Indigenous peoples in Nicaragua
The seven indigenous peoples of Nicaragua live in two main regions: firstly, the Pacific Coast and Centre North of the country (or simply the Pacific), which is home to the Chorotega (221,000), the Cacaopera or Matagalpa (97,500), the Ocanxiu or Sutiaba (49,000) and the Nahoa or Náhuatl (20,000); and, secondly, the Caribbean (or Atlantic) Coast, inhabited by the Miskitu (150,000), the Sumu-Mayangna (27,000) and the Rama (2,000 ). Other peoples enjoying collective rights in accordance with the Political Constitution of Nicaragua (1987) are the black populations of African descent, known as “ethnic communities” in national legislation. These include the Kriol or Afro-Caribbeans (43,000) and the Garífuna (2,500).
It is only in recent years that initiatives have been taken to establish regulations for improved regional autonomy, such as the 1993 Languages Law; the 2003 General Health Law, which promotes respect for community health models; Law 445 on the System of Communal Ownership of Indigenous Peoples and Ethnic Communities of the Autonomous Regions of the Atlantic Coast of Nicaragua and the Bocay, Coco, Indio and Maíz Rivers, which came into force at the start of 2003 and which also clarifies the communities’ and titled territories’ right to self-government; and the 2006 General Education Law, which recognises a Regional Autonomous Education System (SEAR).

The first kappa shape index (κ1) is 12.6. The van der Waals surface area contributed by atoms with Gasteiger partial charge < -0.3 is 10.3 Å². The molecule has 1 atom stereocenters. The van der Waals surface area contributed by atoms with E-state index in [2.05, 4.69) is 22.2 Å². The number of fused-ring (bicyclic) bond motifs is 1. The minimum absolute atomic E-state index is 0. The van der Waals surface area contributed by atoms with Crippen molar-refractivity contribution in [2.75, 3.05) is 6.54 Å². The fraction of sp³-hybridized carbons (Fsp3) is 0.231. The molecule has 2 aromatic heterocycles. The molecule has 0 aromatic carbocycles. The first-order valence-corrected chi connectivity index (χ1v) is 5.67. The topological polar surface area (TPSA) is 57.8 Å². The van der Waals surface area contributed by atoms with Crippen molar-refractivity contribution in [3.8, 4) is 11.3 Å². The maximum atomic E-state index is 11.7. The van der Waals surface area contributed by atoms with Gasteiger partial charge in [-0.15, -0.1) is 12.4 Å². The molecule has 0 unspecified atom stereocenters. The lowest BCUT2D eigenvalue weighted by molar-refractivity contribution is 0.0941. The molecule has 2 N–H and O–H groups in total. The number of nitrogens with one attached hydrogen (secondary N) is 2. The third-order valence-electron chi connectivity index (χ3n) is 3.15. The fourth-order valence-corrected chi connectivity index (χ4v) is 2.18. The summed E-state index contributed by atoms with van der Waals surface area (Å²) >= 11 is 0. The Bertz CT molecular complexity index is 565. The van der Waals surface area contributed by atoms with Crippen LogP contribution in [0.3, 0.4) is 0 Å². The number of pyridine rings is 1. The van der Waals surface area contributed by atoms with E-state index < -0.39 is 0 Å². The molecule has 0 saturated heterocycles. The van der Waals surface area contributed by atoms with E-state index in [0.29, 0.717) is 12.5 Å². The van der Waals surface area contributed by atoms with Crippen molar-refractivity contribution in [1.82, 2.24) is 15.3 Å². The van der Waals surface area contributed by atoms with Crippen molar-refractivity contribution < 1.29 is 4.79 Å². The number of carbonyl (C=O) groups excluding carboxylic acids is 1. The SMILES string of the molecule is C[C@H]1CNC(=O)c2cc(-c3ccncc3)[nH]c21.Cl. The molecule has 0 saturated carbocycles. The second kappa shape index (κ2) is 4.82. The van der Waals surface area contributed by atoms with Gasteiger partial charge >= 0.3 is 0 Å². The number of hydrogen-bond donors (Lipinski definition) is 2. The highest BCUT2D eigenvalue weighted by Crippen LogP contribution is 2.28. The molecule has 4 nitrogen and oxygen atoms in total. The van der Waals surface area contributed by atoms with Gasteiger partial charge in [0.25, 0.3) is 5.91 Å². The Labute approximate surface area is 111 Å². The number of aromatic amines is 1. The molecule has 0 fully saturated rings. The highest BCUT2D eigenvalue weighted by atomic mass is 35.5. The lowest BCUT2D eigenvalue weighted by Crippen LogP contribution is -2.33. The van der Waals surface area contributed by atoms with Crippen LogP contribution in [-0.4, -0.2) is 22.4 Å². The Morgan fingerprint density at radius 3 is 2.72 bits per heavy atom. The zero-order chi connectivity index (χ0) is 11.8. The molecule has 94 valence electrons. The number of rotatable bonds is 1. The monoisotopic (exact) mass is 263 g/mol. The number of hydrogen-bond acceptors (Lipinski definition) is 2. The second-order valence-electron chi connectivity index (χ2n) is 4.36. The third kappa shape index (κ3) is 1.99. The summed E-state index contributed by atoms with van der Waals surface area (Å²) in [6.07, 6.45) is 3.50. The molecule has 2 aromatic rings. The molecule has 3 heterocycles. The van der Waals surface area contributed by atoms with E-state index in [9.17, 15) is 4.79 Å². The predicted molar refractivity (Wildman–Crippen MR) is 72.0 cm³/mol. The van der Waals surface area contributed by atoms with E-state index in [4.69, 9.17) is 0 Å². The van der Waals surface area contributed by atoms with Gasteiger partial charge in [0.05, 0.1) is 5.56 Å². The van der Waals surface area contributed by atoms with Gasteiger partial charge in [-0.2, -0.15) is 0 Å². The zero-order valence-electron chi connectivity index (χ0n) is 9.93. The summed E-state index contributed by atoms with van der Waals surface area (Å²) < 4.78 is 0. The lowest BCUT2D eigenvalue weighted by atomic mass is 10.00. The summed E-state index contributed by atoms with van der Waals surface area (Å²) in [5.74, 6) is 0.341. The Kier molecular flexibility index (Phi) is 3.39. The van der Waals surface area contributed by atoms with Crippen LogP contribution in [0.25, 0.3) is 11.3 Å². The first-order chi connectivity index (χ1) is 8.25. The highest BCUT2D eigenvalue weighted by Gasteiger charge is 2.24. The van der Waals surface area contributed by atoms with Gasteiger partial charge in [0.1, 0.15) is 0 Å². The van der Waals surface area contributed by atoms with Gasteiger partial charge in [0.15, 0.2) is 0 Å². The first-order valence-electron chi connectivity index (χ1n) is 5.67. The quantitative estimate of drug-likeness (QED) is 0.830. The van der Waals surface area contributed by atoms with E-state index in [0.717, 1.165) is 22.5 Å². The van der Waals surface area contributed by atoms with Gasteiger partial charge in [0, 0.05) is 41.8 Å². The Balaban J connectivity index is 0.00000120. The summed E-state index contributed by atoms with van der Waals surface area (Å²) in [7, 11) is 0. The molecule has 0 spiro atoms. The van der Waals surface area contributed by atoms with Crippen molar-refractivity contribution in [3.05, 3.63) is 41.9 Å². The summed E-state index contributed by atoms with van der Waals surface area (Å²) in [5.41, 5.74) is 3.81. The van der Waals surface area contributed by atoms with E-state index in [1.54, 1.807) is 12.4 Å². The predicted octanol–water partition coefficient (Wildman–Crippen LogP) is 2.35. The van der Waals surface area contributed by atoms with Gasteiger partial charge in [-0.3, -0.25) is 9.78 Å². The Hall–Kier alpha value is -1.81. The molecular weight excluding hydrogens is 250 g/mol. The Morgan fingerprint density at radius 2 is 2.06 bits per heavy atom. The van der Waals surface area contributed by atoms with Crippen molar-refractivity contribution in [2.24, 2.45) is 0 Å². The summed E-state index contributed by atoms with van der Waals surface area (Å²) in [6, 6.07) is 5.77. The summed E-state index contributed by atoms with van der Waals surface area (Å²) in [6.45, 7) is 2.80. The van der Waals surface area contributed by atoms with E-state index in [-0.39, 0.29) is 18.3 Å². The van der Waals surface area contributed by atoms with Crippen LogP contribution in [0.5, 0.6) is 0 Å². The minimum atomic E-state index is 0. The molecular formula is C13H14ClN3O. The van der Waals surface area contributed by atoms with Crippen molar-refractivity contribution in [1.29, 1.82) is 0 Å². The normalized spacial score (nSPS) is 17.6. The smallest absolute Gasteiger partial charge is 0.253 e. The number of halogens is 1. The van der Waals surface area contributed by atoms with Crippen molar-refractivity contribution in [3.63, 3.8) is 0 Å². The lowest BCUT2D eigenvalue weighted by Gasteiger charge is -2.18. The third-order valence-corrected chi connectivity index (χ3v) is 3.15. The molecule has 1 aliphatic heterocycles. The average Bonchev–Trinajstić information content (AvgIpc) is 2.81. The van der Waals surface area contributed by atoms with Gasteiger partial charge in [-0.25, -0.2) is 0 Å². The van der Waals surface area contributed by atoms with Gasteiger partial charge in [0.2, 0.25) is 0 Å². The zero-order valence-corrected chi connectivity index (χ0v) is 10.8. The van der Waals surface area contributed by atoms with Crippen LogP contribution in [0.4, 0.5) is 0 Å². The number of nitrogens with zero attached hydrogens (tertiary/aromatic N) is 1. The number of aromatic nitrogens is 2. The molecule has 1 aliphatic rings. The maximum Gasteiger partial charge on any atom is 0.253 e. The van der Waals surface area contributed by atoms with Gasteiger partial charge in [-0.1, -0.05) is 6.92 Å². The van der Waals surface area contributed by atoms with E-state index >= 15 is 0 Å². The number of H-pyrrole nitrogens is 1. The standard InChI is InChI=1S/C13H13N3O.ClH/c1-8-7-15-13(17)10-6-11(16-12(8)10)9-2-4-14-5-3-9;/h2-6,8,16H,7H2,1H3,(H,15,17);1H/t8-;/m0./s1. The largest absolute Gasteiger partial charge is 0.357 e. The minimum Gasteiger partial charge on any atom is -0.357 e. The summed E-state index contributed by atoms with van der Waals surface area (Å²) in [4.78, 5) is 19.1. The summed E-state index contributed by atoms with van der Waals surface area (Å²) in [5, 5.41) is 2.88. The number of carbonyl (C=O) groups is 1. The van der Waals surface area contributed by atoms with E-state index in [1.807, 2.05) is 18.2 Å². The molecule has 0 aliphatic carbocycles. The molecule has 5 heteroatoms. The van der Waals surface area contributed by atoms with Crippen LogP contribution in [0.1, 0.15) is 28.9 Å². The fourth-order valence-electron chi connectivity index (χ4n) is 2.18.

The Sandinista National Liberation Front (FSLN) came to power in Nicaragua in 1979, subsequently having to face up to an armed insurgency supported by the United States. Indigenous peoples from the Caribbean Coast, primarily the Miskitu, took part in this insurgency. In order to put an end to indigenous resistance, the FSLN created the Autonomous Regions of the North and South Atlantic (RAAN/RAAS) in 1987, on the basis of a New Political Constitution and the Autonomy Law (Law 28). Three years later, the FSLN lost the first national democratic elections in Nicaragua to the National Opposition Union (UNO), headed by the liberal Violeta de Chamorro, and a land policy was put in place that promoted the settlement on and individual titling in indigenous territories, also commencing the establishment of protected areas over these territories without any consultation. Daniel Ortega, the historic leader of the FSLN, returned to power following the 2007 elections.